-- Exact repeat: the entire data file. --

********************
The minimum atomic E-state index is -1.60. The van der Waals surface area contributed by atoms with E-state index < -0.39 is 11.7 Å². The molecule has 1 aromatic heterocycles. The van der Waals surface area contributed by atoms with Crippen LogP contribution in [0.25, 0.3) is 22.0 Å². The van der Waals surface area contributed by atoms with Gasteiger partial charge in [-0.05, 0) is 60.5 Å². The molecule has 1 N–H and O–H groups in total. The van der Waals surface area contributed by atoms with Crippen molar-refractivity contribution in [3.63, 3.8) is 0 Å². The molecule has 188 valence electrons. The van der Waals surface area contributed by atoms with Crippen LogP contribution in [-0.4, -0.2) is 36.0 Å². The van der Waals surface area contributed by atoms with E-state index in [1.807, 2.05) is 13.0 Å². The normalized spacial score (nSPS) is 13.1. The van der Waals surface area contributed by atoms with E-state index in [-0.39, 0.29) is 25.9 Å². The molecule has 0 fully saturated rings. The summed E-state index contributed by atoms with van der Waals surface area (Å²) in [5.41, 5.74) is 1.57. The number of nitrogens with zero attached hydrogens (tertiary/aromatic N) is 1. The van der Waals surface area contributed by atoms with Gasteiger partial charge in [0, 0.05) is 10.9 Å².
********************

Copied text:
The minimum atomic E-state index is -1.60. The van der Waals surface area contributed by atoms with E-state index < -0.39 is 11.7 Å². The molecule has 1 aromatic heterocycles. The van der Waals surface area contributed by atoms with Crippen LogP contribution in [0.25, 0.3) is 22.0 Å². The van der Waals surface area contributed by atoms with Gasteiger partial charge in [-0.05, 0) is 60.5 Å². The molecule has 1 N–H and O–H groups in total. The van der Waals surface area contributed by atoms with Crippen molar-refractivity contribution in [3.63, 3.8) is 0 Å². The molecule has 188 valence electrons. The van der Waals surface area contributed by atoms with Crippen LogP contribution in [-0.4, -0.2) is 36.0 Å². The van der Waals surface area contributed by atoms with E-state index in [1.807, 2.05) is 13.0 Å². The normalized spacial score (nSPS) is 13.1. The van der Waals surface area contributed by atoms with E-state index in [-0.39, 0.29) is 25.9 Å². The molecule has 0 fully saturated rings. The summed E-state index contributed by atoms with van der Waals surface area (Å²) in [5.41, 5.74) is 1.57. The number of nitrogens with zero attached hydrogens (tertiary/aromatic N) is 1. The van der Waals surface area contributed by atoms with Gasteiger partial charge in [0, 0.05) is 10.9 Å².